The Canadian who spoke in favour of the governor was Major-General David Fraser, then serving as commander of the Canadian Forces in southern Afghanistan. His boss at the time, Lieutenant-General Michel Gauthier, maintained the same position when Canada was again asked for advice about Mr. Khalid the following December, according to a government source.

The following year, however, Canadian documents referred to the governor's reputation as that of a "sexual predator and drug user," and in April, 2007, a Canadian corrections official interviewed a prisoner who claimed that Mr. Khalid had personally beat him and administered electric shocks during an interrogation.

In an interview, a source who served on Canada's headquarters staff at Kandahar Air Field said he heard a story of torture from Mr. Khalid's own mouth. Afghan authorities were trying to decide whether to pay compensation to a man from Maywand district who claimed his brother was killed during interrogation by Mr. Khalid. The governor acknowledged causing the man's death, the source said, and the brother received a sum equivalent to roughly $2,000 (U.S.).

Even so, in April, 2008, then foreign affairs minister Maxime Bernier sparked an uproar and official apologies when he suggested during a visit to Kandahar that Mr. Khalid be replaced.

By that time, Canadian concerns about torture had become public, and the governor's militias appear to have grown more discreet. At one point, an Afghan source said, the palace hired a labourer to apply fresh paint to an interrogation room every few weeks, as a way of concealing blood on the walls.

Sources identified at least three locations in the governor's palace that held prisoners, and indicated that Mr. Khalid probably had other informal jails elsewhere in the city. Nor was such activity confined to Brigade 888; the governor was also suspected of using several hundred men assigned to 05 Police Standby Battalion as a personal militia, which also held prisoners outside the Afghan justice system.

But the palace guards remain one of the more mysterious security forces in Kandahar's recent history. The name "Brigade 888" was not widely known, and it's difficult to confirm who paid them.

Budget records obtained from the Kandahar palace, dated July, 2006, to June, 2007, show monthly payments of $12,200 (U.S.) to the brigade's commanders, and indicate the money was from "JPCC," a reference to the Joint Provincial Co-ordination Centre, the outpost for the Canadian military liaison team at the palace.

Afghan sources also contend the brigade received payments from "the Canadians," although they say it's unclear that Canada realized how the Afghans were using the money.

However, Canadian soldiers who served at the JPCC said they were unaware of any payments to Brigade 888 and insisted that the amounts described would have been greater than the JPCC's modest budget.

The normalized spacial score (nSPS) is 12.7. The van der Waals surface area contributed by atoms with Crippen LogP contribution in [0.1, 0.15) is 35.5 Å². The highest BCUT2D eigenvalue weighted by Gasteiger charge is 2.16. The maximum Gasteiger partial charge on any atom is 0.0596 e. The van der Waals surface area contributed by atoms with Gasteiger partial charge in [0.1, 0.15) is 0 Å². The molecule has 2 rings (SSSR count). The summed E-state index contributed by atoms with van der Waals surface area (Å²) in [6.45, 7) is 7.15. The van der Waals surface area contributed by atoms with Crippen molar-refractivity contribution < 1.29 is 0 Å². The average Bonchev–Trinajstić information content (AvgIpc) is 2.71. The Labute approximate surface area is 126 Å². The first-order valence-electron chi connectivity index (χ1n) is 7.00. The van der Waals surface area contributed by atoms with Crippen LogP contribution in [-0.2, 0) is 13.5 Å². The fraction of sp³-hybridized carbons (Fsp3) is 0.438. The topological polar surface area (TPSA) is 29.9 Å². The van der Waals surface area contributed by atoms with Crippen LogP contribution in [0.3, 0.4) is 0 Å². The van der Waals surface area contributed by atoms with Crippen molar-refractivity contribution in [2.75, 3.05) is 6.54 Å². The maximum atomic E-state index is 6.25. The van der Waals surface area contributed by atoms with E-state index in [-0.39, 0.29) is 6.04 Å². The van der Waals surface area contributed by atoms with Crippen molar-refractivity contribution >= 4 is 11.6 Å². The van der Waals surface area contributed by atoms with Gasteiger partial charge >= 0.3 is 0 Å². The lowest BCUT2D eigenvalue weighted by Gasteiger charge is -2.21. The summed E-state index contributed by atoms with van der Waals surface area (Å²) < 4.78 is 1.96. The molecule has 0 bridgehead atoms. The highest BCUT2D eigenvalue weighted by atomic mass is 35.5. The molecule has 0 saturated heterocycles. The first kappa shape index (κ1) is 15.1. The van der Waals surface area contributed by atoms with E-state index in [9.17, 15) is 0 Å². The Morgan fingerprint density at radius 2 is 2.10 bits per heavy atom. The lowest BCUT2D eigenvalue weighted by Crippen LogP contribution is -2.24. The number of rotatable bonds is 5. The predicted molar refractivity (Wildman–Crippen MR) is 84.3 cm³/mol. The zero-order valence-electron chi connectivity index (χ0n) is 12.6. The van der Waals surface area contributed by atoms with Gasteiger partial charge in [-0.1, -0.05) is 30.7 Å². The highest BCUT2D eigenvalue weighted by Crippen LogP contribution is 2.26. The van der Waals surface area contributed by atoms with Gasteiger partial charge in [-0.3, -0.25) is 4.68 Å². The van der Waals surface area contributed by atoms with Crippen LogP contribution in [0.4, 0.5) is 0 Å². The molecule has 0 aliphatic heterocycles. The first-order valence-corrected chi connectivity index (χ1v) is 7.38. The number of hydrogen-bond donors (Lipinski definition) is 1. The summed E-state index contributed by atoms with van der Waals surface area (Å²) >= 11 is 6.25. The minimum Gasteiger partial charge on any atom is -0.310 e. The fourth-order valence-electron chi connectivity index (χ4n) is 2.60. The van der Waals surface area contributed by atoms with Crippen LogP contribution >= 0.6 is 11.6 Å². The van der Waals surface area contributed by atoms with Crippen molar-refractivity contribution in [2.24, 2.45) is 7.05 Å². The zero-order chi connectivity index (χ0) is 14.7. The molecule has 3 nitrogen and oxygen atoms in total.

"We never paid those guys," a Canadian officer said. "We had enough trouble getting money for phone cards."

One soldier suggested that the payment records may have reflected the fact that Canadians were handling payroll duties for the guards on behalf of the governor. Documents show that the JPCC had serious problems with corruption in the salary-payment system for the Afghan guards; as a result, the Canadian officer said, it began to supervise the monthly "pay parades," taking bundles of local currency from the governor's office to hand out.

This would have circumvented the regular pay system through the corrupt Interior Ministry, but the officer said he is not sure where the governor got the stacks of cash.

Another soldier suggested that the money may have been supplied by U.S. special forces, whose personnel visited Brigade 888's offices on a regular basis. But an Afghan source said he believed the money was Canadian development aid, redirected by the governor to his palace guard.

Tight lips

It's not easy to find anyone who served in Brigade 888. Every member of the bodyguard unit was replaced when Mr. Khalid was forced out of his job in the summer of 2008. Some remained in his retinue when he was promoted to the Karzai cabinet as border affairs minister, a post he lost in a recent shuffle.

Reached by telephone, two former guards declined to comment, and the former governor himself has always denied any role in torture.

Some Canadians who served in Kandahar say they're reluctant to discuss Brigade 888 for fear that Canadians will misunderstand the context of their actions, failing to see that such harsh methods were necessary in the bitter war.

One source who served at the palace in 2007 said he still struggles with the morality of what happened in those windowless rooms. "The interrogation methods were purely evil, there is no question about that, but in some cases produced valuable information to save some lives," he said. "The question here is about moral values. I mean, our values can only be our values if we don't break or bend them at a time when they are tested.

Graeme Smith was The Globe and Mail's lead correspondent in Afghanistan from 2005 until early last year. Last month, he received his third consecutive nomination for a National Newspaper Award.


Wednesday, May 19, 2010

A Globe and Mail article published in the April 10 Focus section regarding Kandahar's palace guard was not intended to leave an impression, which would have been erroneous, that Canadian military officials knew of or agreed with allegations reported by a diplomat that the then-governor Asadullah Khalid was involved in torture. In that article, the quote, "The generals knew exactly what was going on," was not intended to suggest the generals knew of these torture allegations, but rather the fact that some military officials received general intelligence from the monitoring of the governor's communications. The article also reported comments from a soldier suggesting Canadian troops supervised pay to Afghan guards, including Brigade 888, a unit charged with the governor's security. However, that soldier said, subsequent to publication, that he was referring only to Afghan police guards. The Globe and Mail regrets not contacting Lt.-Gen. (ret.) Michel Gauthier, who was head of overseas deployment in 2006 and 2007, or Maj-Gen. David Fraser, the top Canadian commander in Kandahar for most of 2006, for comment.